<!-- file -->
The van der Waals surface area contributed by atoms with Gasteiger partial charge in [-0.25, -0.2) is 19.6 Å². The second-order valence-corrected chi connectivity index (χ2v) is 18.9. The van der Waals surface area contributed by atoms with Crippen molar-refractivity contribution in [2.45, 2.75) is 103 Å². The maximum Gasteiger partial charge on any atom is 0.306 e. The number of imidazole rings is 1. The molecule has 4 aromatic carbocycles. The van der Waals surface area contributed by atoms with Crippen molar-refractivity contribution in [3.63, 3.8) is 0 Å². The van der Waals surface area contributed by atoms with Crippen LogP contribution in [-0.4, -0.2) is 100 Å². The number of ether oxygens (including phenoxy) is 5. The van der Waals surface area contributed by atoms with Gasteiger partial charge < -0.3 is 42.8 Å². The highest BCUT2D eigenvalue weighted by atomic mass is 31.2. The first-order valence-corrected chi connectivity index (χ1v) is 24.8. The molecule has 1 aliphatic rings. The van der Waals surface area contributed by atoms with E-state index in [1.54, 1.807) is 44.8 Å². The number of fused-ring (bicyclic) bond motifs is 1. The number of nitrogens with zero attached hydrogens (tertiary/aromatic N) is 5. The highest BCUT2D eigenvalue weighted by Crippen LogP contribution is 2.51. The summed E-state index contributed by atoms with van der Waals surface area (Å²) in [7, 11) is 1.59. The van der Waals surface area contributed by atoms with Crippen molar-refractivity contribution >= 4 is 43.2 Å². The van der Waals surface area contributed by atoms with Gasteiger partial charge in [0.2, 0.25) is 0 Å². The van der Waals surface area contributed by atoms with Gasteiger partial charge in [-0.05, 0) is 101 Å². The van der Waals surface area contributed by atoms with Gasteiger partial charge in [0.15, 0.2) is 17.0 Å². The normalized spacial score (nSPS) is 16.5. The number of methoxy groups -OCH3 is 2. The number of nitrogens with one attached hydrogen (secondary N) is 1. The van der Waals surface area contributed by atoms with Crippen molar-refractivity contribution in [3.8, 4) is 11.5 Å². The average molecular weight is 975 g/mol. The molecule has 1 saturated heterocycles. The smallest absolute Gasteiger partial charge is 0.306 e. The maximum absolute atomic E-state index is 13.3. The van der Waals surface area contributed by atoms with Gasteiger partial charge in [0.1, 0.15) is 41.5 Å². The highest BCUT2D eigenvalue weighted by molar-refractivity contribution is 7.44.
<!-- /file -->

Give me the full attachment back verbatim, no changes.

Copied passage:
The van der Waals surface area contributed by atoms with Gasteiger partial charge in [-0.25, -0.2) is 19.6 Å². The second-order valence-corrected chi connectivity index (χ2v) is 18.9. The van der Waals surface area contributed by atoms with Crippen molar-refractivity contribution in [2.45, 2.75) is 103 Å². The maximum Gasteiger partial charge on any atom is 0.306 e. The number of imidazole rings is 1. The molecule has 4 aromatic carbocycles. The van der Waals surface area contributed by atoms with Crippen molar-refractivity contribution in [3.63, 3.8) is 0 Å². The van der Waals surface area contributed by atoms with Crippen LogP contribution in [-0.4, -0.2) is 100 Å². The number of ether oxygens (including phenoxy) is 5. The van der Waals surface area contributed by atoms with Gasteiger partial charge < -0.3 is 42.8 Å². The highest BCUT2D eigenvalue weighted by atomic mass is 31.2. The first-order valence-corrected chi connectivity index (χ1v) is 24.8. The molecule has 1 aliphatic rings. The van der Waals surface area contributed by atoms with E-state index in [1.54, 1.807) is 44.8 Å². The number of fused-ring (bicyclic) bond motifs is 1. The number of nitrogens with zero attached hydrogens (tertiary/aromatic N) is 5. The highest BCUT2D eigenvalue weighted by Crippen LogP contribution is 2.51. The summed E-state index contributed by atoms with van der Waals surface area (Å²) in [7, 11) is 1.59. The van der Waals surface area contributed by atoms with Crippen molar-refractivity contribution >= 4 is 43.2 Å². The van der Waals surface area contributed by atoms with Gasteiger partial charge in [0.2, 0.25) is 0 Å². The van der Waals surface area contributed by atoms with Gasteiger partial charge in [-0.05, 0) is 101 Å². The van der Waals surface area contributed by atoms with Gasteiger partial charge in [0.15, 0.2) is 17.0 Å². The normalized spacial score (nSPS) is 16.5. The number of methoxy groups -OCH3 is 2. The number of nitrogens with one attached hydrogen (secondary N) is 1. The van der Waals surface area contributed by atoms with Crippen molar-refractivity contribution in [3.8, 4) is 11.5 Å². The average molecular weight is 975 g/mol. The molecule has 1 saturated heterocycles. The smallest absolute Gasteiger partial charge is 0.306 e. The maximum absolute atomic E-state index is 13.3. The van der Waals surface area contributed by atoms with Gasteiger partial charge in [0.1, 0.15) is 41.5 Å². The highest BCUT2D eigenvalue weighted by molar-refractivity contribution is 7.44.